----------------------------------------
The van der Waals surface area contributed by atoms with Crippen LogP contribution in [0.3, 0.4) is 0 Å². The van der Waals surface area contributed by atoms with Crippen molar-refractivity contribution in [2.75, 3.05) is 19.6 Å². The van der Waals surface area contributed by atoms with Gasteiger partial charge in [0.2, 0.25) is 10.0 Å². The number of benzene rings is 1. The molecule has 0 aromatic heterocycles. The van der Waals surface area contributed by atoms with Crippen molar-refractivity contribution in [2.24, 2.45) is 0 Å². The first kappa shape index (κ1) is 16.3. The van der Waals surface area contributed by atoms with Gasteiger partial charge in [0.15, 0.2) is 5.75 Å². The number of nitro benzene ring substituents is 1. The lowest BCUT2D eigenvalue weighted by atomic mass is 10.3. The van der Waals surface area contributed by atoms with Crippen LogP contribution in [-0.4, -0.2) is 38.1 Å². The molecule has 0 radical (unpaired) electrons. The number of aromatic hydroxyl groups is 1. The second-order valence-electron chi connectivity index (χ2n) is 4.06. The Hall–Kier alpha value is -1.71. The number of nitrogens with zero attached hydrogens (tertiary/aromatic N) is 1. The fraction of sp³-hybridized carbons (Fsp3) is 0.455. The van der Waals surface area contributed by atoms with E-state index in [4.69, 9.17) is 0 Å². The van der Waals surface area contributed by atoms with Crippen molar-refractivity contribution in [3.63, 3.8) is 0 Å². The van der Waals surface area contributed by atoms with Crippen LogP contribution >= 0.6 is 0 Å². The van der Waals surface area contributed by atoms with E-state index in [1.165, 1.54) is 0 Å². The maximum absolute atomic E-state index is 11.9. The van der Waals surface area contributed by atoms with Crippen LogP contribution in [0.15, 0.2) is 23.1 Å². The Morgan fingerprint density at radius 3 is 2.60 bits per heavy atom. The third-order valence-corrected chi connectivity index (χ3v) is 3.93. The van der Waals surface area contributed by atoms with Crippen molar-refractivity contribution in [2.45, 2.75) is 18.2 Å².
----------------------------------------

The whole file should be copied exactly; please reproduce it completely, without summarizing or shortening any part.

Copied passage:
The van der Waals surface area contributed by atoms with Crippen LogP contribution in [0.3, 0.4) is 0 Å². The van der Waals surface area contributed by atoms with Crippen molar-refractivity contribution in [2.75, 3.05) is 19.6 Å². The van der Waals surface area contributed by atoms with Gasteiger partial charge in [0.2, 0.25) is 10.0 Å². The number of benzene rings is 1. The molecule has 0 aromatic heterocycles. The van der Waals surface area contributed by atoms with Crippen molar-refractivity contribution in [2.24, 2.45) is 0 Å². The first kappa shape index (κ1) is 16.3. The van der Waals surface area contributed by atoms with Gasteiger partial charge in [0.15, 0.2) is 5.75 Å². The number of nitro benzene ring substituents is 1. The lowest BCUT2D eigenvalue weighted by atomic mass is 10.3. The van der Waals surface area contributed by atoms with Crippen LogP contribution in [-0.4, -0.2) is 38.1 Å². The molecule has 0 radical (unpaired) electrons. The number of aromatic hydroxyl groups is 1. The second-order valence-electron chi connectivity index (χ2n) is 4.06. The Hall–Kier alpha value is -1.71. The number of nitrogens with zero attached hydrogens (tertiary/aromatic N) is 1. The fraction of sp³-hybridized carbons (Fsp3) is 0.455. The van der Waals surface area contributed by atoms with E-state index in [4.69, 9.17) is 0 Å². The van der Waals surface area contributed by atoms with Crippen molar-refractivity contribution in [3.63, 3.8) is 0 Å². The van der Waals surface area contributed by atoms with Crippen LogP contribution >= 0.6 is 0 Å². The van der Waals surface area contributed by atoms with E-state index in [1.165, 1.54) is 0 Å². The maximum absolute atomic E-state index is 11.9. The van der Waals surface area contributed by atoms with Crippen LogP contribution in [0.15, 0.2) is 23.1 Å². The Morgan fingerprint density at radius 3 is 2.60 bits per heavy atom. The third-order valence-corrected chi connectivity index (χ3v) is 3.93. The van der Waals surface area contributed by atoms with Crippen molar-refractivity contribution in [2.45, 2.75) is 18.2 Å².